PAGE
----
National Book Awards 2019 Finalists

This week, the National Book Awards finalists were announced, 25 books in total for fiction, nonfiction, translated literature, poetry and young adult literature. You can find the comprehensive lists on the National Book Foundation website. Here you’ll find three of the finalists and one that didn’t make the cut but bears mentioning for its scandal concerning “reality literature”.

Will and Testament by Vigdis Hjorth

This is the longlisted book that didn’t make the final shortlist. Will and Testament, translated from the Norwegian and longlisted in Translated Literature, is unforgettable and intense for the relentless family drama playing out over an inheritance and the protagonist’s struggle with sexual abuse and estrangement from her family. It’s published as a novel (the author claims it’s fiction), but there’s a scandal going on in Norway about the story being thinly veiled autobiography. Vigdis Hjorth’s sister Helga wrote and published a rebuttal to Will and Testament in her novel Free Will. From “Notes on a Scandal” in The New Yorker: “In Helga’s novel, a family is torn apart when the narrator’s histrionic writer sibling makes false allegations of incest in one of her books.” Free Will is not translated into English. Both novels are bestsellers in Norway. On the back of Will and Testament, The Guardian blurb captures the literary storm: “This is a novel that people can enjoy either as high literature or as a work of down-and-dirty revenge.”

Death Is Hard Work by Khaled Khalifa

Khaled Khalifa’s Death Is Hard Work is shortlisted in Translated Literature, a powerful novel of a father’s request to be buried beside his sister and the journey his children take to honor it. He dies in Damascus, and while his ancestral village of Anabiya is only a few kilometers away, it takes his children three days to transport his shrouded corpse through the many checkpoints. Also holding them back are the alarming and incomprehensible troubles they encounter, such as when regime authorities arrest the dead body and jail the children for their father’s revolutionary allegiance. I found this story to be a beautifully written, compassionate and compelling illustration of the civilian struggle to live normally in Syria; I didn’t want to put it down. The author lives in Damascus, and, according to his biography on the book’s dust jacket, he remains despite the danger.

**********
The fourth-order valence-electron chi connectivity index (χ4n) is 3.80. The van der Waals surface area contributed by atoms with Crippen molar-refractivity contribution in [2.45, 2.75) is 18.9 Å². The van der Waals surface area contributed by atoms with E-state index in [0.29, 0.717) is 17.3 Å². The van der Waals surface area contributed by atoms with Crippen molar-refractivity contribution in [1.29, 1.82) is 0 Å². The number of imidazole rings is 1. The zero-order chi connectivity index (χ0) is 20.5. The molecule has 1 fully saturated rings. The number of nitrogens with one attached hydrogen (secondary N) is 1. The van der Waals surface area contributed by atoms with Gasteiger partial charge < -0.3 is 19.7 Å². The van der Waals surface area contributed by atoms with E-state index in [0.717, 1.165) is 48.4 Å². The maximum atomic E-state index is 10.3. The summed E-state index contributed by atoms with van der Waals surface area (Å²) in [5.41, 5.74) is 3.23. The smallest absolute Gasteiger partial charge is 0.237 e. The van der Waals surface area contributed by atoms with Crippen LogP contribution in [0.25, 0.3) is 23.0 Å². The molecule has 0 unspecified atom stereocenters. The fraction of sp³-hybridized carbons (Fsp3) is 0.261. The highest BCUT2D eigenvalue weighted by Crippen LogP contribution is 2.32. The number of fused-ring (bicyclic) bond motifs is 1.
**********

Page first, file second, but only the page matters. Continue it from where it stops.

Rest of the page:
The Yellow House by Sarah M. Broom

Sarah M. Broom’s memoir about her childhood home destroyed in Hurricane Katrina is one of the five nonfiction finalists. It’s a book I’ve been meaning to read, since the previews circulated several months ago, for its appealing premise of the nostalgic childhood home. The book’s description begins: “In 1961, Sarah M. Broom’s mother Ivory Mae bought a shotgun house in the then-promising neighborhood of New Orleans East and built her world inside of it. It was the height of the Space Race and the neighborhood was home to a major NASA plant—the postwar optimism seemed assured.” In an interview with The Washington Post, Broom said: “What my work tries to explore is this: What is home, and how do you know when you’re there?” The Yellow House is her first book.

Disappearing Earth by Julia Phillips

Disappearing Earth is another book I’ve been meaning to read. Its publisher categorizes the book as women’s fiction, suspense and thriller, and literary fiction, which makes the story all the more enticing. Shortlisted for the National Book Award in Fiction, Disappearing Earth takes place in the remote area of the Kamchatka peninsula at the northeastern edge of Russia where two girls go missing. From the book’s description: “Taking us through a year in Kamchatka, Disappearing Earth enters with astonishing emotional acuity the worlds of a cast of richly drawn characters, all connected by the crime: a witness, a neighbor, a detective, a mother. We are transported to vistas of rugged beauty…and into a region as complex as it is alluring…” This is the literary debut of Julia Phillips, who studied Russian literature in college and spent time in Kamchatka on a Fulbright scholarship. You can learn more about Julia Phillips and her book in an interview with The Paris Review.

Winners for all categories in the 2019 National Book Awards will be announced November 20.


3 thoughts on “National Book Awards 2019 Finalists

  1. Well I think I could be persuaded to read all of these. Interesting to hear that there is a scandal about Will and Testament – I can imagine if this really does have an autobiographical element that some members of the family would not be happy to have the info made so public (without their knowledge maybe/)


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